Saskatchewan's advocate for children and youth is calling for changes in the province's new parental inclusion and consent policy to better protect and respect student's rights.
In August, the Saskatchewan government announced that schools are now required to get parental consent if a student under 16 wants to change their preferred pronouns or name.
Lisa Broda, the province's children and youth advocate, committed to reviewing the policy shortly after it was announced, alleging she was not consulted in its creation. Her review was released late Friday afternoon.
Broda's review aimed to assess whether the pronoun policy and its development respected the rights of children and youth.
"We basically recommended the ministry pull back the requirement for consent and rather than have a consent focus, recognize the right of young people to gender identity and expression," Broda said on CBC Radio's Saskatoon Morning on Monday.
Broda said she has yet hear from the provincial government whether her recommendations will be accepted.
On Friday, the Saskatchewan government wrote in a statement to CBC News that it " remains committed to protecting the right of parents to be involved in their children's education and to implementation of the Parental Inclusion and Consent policy."
The policy has proven to be divisive, sparking harsh public scrutiny and protests, although Angus Reid polling suggests most Saskatchewan residents want parents to be notified, and that half want parents to have to be informed and give permission. The survey question did not specify whether it was referring to legal or informal name changes.
Listen | Sask. Child and Youth Advocate weighs in on province's Parental Inclusion and Consent policy:
Inclusion is important but children's rights must be upheld: Broda
Broda said she agrees with the government's position that parental inclusion in their child's education is important, but that children's rights must be upheld.
"We agree it's best for parents to be involved in significant decisions of their children. That's a worthy aspect of the policy," Broda said. "However it has to uphold the children's rights and not effectively veto their rights, because these are human rights that we all have."
Broda said the Saskatchewan government has a duty to adhere to charter documents such as the Canadian Charter of Rights and Freedoms and the United Nations Convention on the Rights of the Child.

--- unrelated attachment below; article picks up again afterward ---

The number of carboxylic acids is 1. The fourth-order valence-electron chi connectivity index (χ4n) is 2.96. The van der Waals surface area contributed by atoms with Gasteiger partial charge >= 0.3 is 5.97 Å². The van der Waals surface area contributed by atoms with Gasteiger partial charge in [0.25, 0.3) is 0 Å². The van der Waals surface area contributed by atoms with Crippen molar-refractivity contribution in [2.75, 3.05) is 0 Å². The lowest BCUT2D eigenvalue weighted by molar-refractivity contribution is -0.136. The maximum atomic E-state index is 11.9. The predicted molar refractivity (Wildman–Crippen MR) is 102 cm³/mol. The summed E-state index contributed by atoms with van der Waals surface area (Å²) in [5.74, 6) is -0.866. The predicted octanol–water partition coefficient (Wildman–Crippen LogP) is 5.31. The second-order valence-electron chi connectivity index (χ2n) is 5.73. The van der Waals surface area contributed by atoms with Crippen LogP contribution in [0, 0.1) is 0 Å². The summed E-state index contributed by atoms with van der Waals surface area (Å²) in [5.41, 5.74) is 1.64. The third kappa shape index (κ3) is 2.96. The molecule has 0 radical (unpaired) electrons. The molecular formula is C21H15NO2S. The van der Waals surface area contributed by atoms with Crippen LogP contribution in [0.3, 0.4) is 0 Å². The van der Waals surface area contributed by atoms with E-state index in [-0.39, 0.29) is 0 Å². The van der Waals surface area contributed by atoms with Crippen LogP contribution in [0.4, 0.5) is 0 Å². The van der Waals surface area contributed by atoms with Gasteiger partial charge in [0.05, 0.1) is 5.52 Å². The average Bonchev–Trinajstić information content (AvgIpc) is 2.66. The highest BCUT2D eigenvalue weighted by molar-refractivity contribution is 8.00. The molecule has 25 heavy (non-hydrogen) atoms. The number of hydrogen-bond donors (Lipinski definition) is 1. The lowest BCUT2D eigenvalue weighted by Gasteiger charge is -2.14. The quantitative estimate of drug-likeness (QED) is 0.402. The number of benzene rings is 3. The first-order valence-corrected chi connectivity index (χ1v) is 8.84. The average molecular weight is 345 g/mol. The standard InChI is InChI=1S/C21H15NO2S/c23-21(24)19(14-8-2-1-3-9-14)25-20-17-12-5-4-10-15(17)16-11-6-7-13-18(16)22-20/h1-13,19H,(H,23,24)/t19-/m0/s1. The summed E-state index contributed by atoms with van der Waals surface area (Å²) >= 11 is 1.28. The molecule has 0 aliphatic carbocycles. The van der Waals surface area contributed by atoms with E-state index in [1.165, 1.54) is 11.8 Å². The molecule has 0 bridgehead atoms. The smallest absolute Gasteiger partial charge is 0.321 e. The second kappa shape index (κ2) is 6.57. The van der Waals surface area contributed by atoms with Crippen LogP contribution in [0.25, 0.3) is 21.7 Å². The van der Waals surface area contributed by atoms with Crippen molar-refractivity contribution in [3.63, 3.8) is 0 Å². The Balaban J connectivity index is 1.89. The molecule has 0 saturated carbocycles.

Broda said she agrees with the government's position that parental inclusion in their child's education is important but says the children's rights must be upheld. (CBC)
In its statement, the Ministry of Education acknowledged Broda's comments and said it "agrees with her that there are various positive impacts derived from the policy, such as recognizing the importance of parents and guardians in supporting a child's development."
One positive Broda highlighted in her review is that the policy applies to all of Saskatchewan's school divisions, including those that may not have previously had gender related policies, which could help some students — even if it's just those 16 or older — to be identified properly and prevent harm.
A Regina-based advocacy group filed court action against the government in the Court of King's Bench, arguing the pronoun policy infringes on the Charter of Rights and Freedoms for children under 16.
Saskatchewan's Premier Scott Moe recently told reporters that his Saskatchewan Party government is ready to use different 'tools,' potentially including the notwithstanding clause, to ensure the policy remains in place.
The notwithstanding clause is a provision in the Charter of Rights and Freedoms that allows federal, provincial and territorial governments to pass laws that override certain Charter rights for up to five years.
Saskatchewan Premier Scott Moe said he is ready to use the notwithstanding clause to protect a new rule requiring parental permission for students under 16 to use different names or pronouns at school. (Kirk Fraser/CBC)
Policy could be harmful to trans and non-binary students, Broda says
Broda recommended that the government exercise caution before considering the notwithstanding clause.
"The notwithstanding clause is a blunt instrument and it ought to only be used in extreme and necessary circumstances," Broda said. "If its use impacts the rights of children, then this ought to be really considered carefully."
Hundreds of people rallied in front of the Saskatchewan Legislative Building on Sept. 2 to oppose the province's new policy on parental consent for name and pronoun changes in schools. (Alexander Quon/CBC)
Broda said trans and non-binary youth under 16 could be harmed by the Saskatchewan government's pronoun and name rules if they stay in place.
"The literature says that if you are stifled and and you are unable to express your gender in a safe space, then of course there's going to be negative impacts," Broda said.
"The flip side is there's also literature that speaks to the use of pronouns and preferred names having positive impacts for young people, in that it decreases anxiety and depression, and increases overall well-being."